OK, so he flubbed his attack line on Giuliani yesterday, and he's busy touting the endorsement today of a county sheriff in Georgia (yes, a county sheriff, in Georgia). But is Thompson waking up? This is a key stretch for him, and with the values summit followed by another GOP debate Sunday, it's the right moment to start stirring.
Giuliani, R-N.Y., will try to quiet conservative concerns about his candidacy with a speech Saturday, yet the pre-game chatter isn't good for Hizzoner. Think there's anything that can convince people like Richard Land, of the Southern Baptist Convention? On Giuliani's promise to appoint "strict constructionist" judges: "He also promised two previous wives that he would love, honor and cherish them until death do us part," Land tells Bloomberg's Hans Nichols.
Nichols writes, "Still, some evangelical leaders doubt they will be able to make good on the threat to bolt the Republican Party." Says Phyllis Schlafly: "It's not at all clear that the so-called leaders can influence that constituency one way or the other."
As if Giuliani needed any higher stakes for his Saturday speech . . . "Key conservative and religious leaders will continue discussing a mass defection from the Republican Party in a private meeting at a Washington hotel Saturday afternoon, just hours after the pro-choice presidential candidate Rudy Giuliani speaks before thousands of pro-life voters," Salon.com's Michael Sherer reports. Says Howard Phillips, the president of the Conservative Caucus: "There will be some discussion of who would be a viable independent candidate."
Saturday will bring a conference straw poll, and don't expect Rudy to win. But this is encouraging for Giuliani: "Christian conservative leaders are unlikely to drop their differences and throw their collective weight behind a single Republican presidential hopeful by Sunday, as they once hoped," Ralph Z. Hallow writes in the Washington Times. "The heads of several Christian and conservative groups are slated to try to settle on one candidate, but agreed that if no consensus is reached, they will be free to go public with their disunity and support various candidates."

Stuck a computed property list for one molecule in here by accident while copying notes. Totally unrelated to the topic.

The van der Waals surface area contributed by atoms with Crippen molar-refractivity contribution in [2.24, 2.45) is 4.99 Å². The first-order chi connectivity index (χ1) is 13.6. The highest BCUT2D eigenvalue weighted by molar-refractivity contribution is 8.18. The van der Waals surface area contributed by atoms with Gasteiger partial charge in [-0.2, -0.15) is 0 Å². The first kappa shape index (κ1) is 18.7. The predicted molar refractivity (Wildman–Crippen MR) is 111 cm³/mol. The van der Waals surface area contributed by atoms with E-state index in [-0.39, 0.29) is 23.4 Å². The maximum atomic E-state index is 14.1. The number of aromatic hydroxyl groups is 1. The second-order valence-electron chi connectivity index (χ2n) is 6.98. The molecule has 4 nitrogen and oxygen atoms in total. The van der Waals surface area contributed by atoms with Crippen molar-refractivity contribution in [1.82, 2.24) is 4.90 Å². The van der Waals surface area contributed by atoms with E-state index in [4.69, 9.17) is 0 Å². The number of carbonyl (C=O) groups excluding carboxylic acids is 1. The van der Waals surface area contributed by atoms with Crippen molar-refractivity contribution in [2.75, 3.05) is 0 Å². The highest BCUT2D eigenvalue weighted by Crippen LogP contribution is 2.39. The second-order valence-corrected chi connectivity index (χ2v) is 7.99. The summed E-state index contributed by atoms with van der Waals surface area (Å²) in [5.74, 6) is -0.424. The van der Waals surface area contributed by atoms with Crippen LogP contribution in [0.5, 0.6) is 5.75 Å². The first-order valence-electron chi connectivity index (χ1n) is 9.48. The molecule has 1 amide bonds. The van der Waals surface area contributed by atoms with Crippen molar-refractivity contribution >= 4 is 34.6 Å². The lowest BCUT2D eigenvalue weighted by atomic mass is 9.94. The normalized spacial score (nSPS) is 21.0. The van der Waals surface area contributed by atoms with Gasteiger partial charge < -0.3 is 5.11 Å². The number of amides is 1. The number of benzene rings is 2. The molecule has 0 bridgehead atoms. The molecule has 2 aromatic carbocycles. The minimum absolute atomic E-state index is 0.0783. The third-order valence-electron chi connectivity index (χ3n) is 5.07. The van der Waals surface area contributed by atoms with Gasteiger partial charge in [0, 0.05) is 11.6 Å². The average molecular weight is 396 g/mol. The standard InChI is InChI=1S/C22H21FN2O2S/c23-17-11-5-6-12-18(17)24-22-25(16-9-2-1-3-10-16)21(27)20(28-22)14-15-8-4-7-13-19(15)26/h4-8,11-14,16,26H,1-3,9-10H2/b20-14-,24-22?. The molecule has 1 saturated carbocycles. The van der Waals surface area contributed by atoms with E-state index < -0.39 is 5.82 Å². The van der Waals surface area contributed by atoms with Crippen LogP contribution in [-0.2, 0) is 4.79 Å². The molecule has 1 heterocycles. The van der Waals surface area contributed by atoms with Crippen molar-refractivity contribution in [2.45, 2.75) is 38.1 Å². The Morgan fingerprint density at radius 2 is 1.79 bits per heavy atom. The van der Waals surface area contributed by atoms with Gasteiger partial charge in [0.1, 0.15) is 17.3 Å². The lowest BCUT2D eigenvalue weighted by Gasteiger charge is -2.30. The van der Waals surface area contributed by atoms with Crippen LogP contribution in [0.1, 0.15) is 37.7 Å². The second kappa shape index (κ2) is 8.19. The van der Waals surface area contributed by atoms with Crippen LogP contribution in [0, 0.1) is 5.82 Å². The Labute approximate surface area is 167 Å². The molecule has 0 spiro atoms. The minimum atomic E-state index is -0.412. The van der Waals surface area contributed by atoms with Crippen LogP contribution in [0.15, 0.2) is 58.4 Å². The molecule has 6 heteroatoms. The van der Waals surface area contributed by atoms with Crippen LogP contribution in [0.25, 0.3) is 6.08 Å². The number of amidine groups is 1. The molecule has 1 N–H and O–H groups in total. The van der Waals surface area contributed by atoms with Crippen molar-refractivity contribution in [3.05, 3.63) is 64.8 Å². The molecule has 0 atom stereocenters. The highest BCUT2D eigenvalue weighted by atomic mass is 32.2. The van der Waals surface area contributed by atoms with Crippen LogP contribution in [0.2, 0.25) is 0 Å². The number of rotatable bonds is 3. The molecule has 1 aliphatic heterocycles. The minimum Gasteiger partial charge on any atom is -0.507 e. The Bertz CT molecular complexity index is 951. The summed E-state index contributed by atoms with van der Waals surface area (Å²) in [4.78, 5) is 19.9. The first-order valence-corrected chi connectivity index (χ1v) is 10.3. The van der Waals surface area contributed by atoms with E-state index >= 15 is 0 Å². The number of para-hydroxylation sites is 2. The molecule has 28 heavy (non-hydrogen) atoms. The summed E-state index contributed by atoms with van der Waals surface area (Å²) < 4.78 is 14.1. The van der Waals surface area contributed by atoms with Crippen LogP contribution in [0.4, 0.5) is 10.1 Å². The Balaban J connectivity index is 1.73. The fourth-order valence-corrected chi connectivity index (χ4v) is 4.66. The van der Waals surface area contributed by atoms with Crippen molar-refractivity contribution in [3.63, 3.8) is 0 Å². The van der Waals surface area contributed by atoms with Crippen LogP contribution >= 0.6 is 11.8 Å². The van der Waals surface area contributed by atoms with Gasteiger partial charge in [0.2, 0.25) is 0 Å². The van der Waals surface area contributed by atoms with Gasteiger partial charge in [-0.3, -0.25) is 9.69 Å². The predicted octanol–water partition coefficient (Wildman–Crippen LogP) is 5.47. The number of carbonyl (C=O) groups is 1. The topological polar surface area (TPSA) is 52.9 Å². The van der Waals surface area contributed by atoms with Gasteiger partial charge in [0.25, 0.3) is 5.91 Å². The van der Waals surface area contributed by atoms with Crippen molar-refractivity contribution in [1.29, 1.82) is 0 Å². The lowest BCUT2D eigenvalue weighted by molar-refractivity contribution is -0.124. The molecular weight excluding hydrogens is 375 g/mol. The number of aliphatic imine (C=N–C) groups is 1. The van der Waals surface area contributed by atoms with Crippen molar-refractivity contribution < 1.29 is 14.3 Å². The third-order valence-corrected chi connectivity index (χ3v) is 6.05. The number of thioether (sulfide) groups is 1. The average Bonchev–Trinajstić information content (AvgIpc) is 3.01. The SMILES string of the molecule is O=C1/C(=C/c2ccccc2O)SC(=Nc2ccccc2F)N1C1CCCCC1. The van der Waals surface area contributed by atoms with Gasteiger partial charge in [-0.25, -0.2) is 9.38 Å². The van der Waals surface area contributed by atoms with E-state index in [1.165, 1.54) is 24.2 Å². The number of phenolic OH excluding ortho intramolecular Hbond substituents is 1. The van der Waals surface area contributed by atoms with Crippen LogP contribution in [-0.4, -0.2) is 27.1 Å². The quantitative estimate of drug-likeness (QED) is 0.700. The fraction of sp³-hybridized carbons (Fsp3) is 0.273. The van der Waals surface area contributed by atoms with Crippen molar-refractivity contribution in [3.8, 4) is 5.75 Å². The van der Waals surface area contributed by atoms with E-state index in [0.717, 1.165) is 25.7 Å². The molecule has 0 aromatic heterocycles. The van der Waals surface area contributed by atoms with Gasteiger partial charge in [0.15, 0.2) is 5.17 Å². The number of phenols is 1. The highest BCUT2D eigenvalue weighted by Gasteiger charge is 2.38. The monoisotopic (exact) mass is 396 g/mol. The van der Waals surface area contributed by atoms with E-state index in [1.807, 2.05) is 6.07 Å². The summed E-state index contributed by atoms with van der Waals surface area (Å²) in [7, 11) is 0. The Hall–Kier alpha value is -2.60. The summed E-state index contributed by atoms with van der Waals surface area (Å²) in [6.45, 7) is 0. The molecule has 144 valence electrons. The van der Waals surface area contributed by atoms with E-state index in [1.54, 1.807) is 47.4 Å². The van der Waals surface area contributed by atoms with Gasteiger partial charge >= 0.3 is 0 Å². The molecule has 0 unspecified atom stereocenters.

And Giuliani isn't quite Ronald Reagan on another front. ABC's Teddy Davis and Mike Chesney report that, by saying yesterday he would "rule out a tax increase" to shore up Social Security, "the national GOP front-runner retreated from the flexibility the former president used to reach a bipartisan accommodation in 1983." Giuliani's comments seemed designed to assuage previous concerns voiced by the Club for Growth.
Romney, R-Mass., plans to use his speech tomorrow at the values forum to "take aim at the problem of single motherhood," per Michael Levenson of The Boston Globe. (Is anyone getting a Murphy Brown flashback?) "Number one on my list is we have to teach our kids that before they have babies, they should get married," Romney said in Iowa, previewing his message. He mocked Clinton's now-abandoned proposal to give $5,000 to every baby "regardless of whether they have a mom and dad or not." (So should kids with two parents get Mitt bonuses, governor?)
As the Republicans circle around Giuliani, the Democrats are trying new ways to engage Sen. Hillary Rodham Clinton, D-N.Y. -- while keeping a wary eye on their newest rival, Stephen Colbert (how ridiculous is that sentence?)